After the court proceedings, the Holleran family said it would abide by the court’s decision and not impede the chainsaw crew’s work, although Tom Holleran, Megan’s father, does not think the tree cutters will be back immediately. He does feel that they will be back before the end of the cutting deadline. Trees are now undoubtedly on the sacrificial chopping block. Protest on the property may continue, but just how is yet to be defined, according to a statement made on the family’s FaceBook page.

Megan Holleran has befriended some of the tree cutting crews and gained sympathy for the family’s plight on this now symbolic small parcel of sugar bush. Tom Holleran says this is a remarkable skill she has developed doing archaeological work in the area. His fatherly pride is apparent; he is impressed with his daughter’s diplomacy.

But there is no comfort when the family knows these workers might soon blaze through this property with chainsaws on a tree-killing detail that also brings death to the family’s maple syrup livelihood.

Federal Judge Malachy Mannion and pipeline lawyers attempted to appease the family by informing them that Williams is losing money big time: $2,000 an hour for each tree cutting crew plus astronomical expenses incurred within the legal system. Tens of thousands of dollars.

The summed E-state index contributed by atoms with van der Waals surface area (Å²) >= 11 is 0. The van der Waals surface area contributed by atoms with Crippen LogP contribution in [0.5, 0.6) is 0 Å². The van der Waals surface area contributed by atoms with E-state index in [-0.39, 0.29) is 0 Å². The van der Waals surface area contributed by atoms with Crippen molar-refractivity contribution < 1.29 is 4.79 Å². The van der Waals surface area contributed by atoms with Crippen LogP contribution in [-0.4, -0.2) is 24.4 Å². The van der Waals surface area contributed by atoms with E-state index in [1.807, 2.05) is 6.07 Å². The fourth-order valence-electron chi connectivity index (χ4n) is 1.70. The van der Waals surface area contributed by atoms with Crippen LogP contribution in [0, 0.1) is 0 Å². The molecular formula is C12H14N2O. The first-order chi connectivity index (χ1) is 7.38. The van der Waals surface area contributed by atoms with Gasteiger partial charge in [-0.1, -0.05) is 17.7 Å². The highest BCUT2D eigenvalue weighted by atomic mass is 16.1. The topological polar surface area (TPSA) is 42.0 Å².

Judge Mannion found the Hollerans not guilty of contempt for now, but if in the future they violate the court order and are not in compliance they will be facing major penalties including the cost of expenses incurred by the pipeline company, and immediate jail time. If invited guests on their property violate this order, it can mean the same for them as well.

This seems to be an unjustified use of eminent domain and makes little sense. Case law for pipelines dates back to the 1860s and remains virtually unchallenged. Many neighbors seem content to allow this form of eminent domain cutting through a once peaceful landscape. Some locals are very leery of all the out-of-state plates on visitors’ cars. This pipeline has pitted neighbor against neighbor and government dictates against citizen’s sovereign rights.

My film partner was physically attacked by a hired firewood cutter working alongside the road as we were filming from my car. We got all the ugliness on video. The guy became incensed that we were filming, ran at our slowly moving vehicle and tried to pull the camera from Bob’s hands as we passed him. He then fell and rolled on the road as we kept moving. It was clearly assault on two filmmakers.